As we know, Elixir runs on the Erlang VM and Elixir code gets compiled into Beam bytecode so that it can run alongside and interact with Erlang code. Erlang has been around a lot longer than Elixir, so has accumulated a lot of libraries and functionality that don't yet exist in Elixir libraries. This means that you may occasionally have to reach out and call Erlang functions when the functionality you need exists in Erlang, but not in Elixir.
Let's learn how to make a call to the Erlang math library, which doesn't appear to have an equivalent in Elixir. The documentation for the Erlang Math library is available for us to look at. I urge you to look at it to see what Erlang documentation looks like. You may notice that the Elixir documentation appears to be significantly better than the Erlang documentation.
The documentation for the
math module doesn't even have a description of what these functions do, although I can guess at many of them from the name. In clicking around, I've found that some other modules have much better documentation, so I'm not sure why the
math module is so poorly documented. Even in when looking at the Erlang modules with better documentation, I find that the documentation standards in Elixir are much higher.
Erlang modules are all lower-case, so when you refer to an Erlang module, you refer to it as a lower-case atom. All modules in Erlang are referred to using atoms. I think one of the reasons Elixir wants modules to be upper-case is so they won't conflict with the Erlang modules. After all, Elixir modules are translated into Erlang VM modules during compilation, so they too are referred to in the compiled code using an atom.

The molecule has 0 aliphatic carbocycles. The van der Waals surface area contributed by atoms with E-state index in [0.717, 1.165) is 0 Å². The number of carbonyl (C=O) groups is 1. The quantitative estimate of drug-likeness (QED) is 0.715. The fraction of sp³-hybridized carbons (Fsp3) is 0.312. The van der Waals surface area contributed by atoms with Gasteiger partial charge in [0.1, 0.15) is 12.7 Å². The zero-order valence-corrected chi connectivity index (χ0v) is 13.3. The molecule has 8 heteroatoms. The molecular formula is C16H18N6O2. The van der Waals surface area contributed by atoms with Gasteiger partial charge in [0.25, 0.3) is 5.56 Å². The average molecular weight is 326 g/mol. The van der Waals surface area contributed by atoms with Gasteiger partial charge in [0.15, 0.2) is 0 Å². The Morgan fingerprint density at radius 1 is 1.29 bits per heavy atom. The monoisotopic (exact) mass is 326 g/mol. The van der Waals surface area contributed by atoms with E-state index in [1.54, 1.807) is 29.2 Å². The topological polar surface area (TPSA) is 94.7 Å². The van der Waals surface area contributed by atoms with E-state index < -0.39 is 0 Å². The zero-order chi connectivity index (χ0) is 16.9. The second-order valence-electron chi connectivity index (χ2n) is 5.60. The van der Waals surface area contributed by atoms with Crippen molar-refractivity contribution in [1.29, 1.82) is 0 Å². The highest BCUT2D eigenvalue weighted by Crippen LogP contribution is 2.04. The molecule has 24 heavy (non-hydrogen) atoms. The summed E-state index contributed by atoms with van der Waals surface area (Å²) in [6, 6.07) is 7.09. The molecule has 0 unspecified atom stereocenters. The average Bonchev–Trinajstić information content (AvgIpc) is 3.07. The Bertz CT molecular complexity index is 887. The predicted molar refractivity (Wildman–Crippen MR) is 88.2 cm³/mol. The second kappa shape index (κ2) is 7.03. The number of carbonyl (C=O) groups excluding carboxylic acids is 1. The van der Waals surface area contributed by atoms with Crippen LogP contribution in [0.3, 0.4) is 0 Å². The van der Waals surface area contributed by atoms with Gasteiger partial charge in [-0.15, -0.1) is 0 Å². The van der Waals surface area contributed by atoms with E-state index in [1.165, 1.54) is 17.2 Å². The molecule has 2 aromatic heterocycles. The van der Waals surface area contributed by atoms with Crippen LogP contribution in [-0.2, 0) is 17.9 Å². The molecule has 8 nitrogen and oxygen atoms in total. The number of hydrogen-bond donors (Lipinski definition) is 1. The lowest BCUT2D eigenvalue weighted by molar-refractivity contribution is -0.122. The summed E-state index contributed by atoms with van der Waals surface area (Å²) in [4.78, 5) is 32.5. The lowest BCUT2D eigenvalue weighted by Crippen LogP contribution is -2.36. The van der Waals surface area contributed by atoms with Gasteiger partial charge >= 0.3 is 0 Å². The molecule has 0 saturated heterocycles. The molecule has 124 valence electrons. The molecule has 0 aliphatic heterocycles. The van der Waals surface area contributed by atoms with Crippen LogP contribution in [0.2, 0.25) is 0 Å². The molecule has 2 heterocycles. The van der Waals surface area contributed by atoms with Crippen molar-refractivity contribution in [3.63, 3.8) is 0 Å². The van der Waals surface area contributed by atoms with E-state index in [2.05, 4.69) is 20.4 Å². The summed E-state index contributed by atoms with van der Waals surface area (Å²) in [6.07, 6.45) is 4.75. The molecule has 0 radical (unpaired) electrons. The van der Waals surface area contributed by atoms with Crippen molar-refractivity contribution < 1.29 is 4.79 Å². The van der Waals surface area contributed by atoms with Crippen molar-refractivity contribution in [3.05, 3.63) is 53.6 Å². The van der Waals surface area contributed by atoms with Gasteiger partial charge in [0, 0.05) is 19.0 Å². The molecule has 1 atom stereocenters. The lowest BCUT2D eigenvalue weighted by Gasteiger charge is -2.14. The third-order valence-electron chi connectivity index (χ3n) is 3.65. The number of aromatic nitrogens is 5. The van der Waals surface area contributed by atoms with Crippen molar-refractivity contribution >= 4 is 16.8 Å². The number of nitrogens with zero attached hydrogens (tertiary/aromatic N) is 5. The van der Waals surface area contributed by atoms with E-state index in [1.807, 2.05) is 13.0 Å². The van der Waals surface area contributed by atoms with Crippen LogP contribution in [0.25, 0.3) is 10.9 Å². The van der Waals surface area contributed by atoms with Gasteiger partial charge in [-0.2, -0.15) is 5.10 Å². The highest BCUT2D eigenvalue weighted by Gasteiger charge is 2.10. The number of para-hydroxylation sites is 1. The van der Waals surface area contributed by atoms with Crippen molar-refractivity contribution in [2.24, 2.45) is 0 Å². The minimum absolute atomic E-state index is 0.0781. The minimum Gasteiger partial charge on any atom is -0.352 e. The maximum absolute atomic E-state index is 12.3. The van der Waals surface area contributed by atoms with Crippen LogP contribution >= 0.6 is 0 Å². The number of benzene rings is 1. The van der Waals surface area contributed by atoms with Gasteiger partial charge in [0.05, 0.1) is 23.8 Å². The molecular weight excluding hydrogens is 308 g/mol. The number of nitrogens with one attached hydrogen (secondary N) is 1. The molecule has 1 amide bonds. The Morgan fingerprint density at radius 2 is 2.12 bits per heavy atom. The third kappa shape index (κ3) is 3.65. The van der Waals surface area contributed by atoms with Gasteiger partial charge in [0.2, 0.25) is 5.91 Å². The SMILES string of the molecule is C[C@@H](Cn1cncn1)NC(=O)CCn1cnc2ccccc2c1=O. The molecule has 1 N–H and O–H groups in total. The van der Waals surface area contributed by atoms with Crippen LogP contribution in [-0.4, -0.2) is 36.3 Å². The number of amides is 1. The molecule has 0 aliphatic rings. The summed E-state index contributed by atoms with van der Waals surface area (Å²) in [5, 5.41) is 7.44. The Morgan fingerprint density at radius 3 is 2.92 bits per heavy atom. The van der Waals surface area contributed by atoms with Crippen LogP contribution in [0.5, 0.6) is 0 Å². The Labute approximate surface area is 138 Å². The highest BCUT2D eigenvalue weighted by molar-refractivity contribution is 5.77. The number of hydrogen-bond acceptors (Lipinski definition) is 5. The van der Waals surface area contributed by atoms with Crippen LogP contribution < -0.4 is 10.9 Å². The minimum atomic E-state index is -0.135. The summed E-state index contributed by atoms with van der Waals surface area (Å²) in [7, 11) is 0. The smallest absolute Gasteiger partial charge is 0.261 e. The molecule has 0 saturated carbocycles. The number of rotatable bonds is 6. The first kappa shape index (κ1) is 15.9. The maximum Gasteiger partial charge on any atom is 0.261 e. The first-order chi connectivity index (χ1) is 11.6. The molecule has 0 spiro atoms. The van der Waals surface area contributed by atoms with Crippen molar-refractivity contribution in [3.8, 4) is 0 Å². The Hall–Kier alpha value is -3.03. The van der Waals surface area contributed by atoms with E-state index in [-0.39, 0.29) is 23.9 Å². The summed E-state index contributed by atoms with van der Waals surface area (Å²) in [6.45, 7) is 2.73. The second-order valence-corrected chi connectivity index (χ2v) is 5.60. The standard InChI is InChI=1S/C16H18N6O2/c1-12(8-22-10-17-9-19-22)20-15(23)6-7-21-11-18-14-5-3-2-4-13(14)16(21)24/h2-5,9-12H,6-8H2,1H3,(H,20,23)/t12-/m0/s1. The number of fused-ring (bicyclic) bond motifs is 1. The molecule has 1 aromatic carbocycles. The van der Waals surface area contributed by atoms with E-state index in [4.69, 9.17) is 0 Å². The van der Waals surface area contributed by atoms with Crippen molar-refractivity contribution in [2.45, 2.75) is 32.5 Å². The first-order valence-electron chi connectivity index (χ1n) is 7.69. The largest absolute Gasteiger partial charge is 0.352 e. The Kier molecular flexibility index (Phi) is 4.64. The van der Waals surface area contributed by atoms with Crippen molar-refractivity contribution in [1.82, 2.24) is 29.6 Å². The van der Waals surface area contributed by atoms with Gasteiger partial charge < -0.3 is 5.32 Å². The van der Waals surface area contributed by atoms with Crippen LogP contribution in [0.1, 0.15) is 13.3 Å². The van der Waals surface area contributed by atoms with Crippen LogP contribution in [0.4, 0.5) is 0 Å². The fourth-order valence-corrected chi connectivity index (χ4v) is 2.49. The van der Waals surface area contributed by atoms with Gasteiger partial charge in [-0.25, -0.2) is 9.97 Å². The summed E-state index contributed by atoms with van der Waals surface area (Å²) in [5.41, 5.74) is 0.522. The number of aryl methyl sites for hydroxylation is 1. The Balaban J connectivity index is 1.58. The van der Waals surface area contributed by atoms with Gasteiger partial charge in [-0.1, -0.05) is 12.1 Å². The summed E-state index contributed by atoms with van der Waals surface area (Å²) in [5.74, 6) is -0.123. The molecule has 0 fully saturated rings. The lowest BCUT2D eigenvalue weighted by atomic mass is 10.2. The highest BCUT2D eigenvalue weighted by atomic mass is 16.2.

Here's an example of calling the
math.sin functions in Elixir. It doesn't look all that different from calls to Elixir functions, with the biggest difference being that an atom is used to reference the module.
iex> :math.pow(3, 3) 27.0 iex> :math.pow(3, 4) 81.0 iex> :math.sin(0.5) 0.479425538604203 iex> :math.sin(180) -0.8011526357338304 iex> :math.sin(580) 0.9300838049771285 iex> :math.sin(360) 0.9589157234143065 iex> :math.sin(1) 0.8414709848078965 iex> :math.sin(0) 0.0
By comparing the results to a calculator, I see that
:math.sin/1 expects radians and not degrees, but I never would have known that from reading the Erlang documentation.
Note that you will have to be aware of some of the differences between Elixir and Erlang when you make calls to Erlang. Erlang, for example, doesn't use binaries for strings, but character lists. You have to convert between strings and character lists when interacting with Erlang.
So even though I know nothing very little about the Erlang language, it wasn't difficult to call some of the Erlang library functions. At this point, I don't expect that I will be calling Erlang functions very often, but I probably will have to on rare occasions. I imagine that making calls to Erlang was a lot more common in the early days of Elixir when Elixir had relatively little functionality compared to today, and I suspect that it will slowly become less and less common over the coming years as the Elixir ecosystem continues to improve and libraries continue to be added.
Indeed, it would not be difficult to create an Elixir library that wraps the Elixir math functions. In fact, it would not surprise me if someone has done that already. Let's see... Ah, there we go! With a little searching, I was unable to uncover a Math library for Elixir. The changelog for it shows that it started off as just a simple wrapper around Erlang's math library, but it had some functions added to it later on.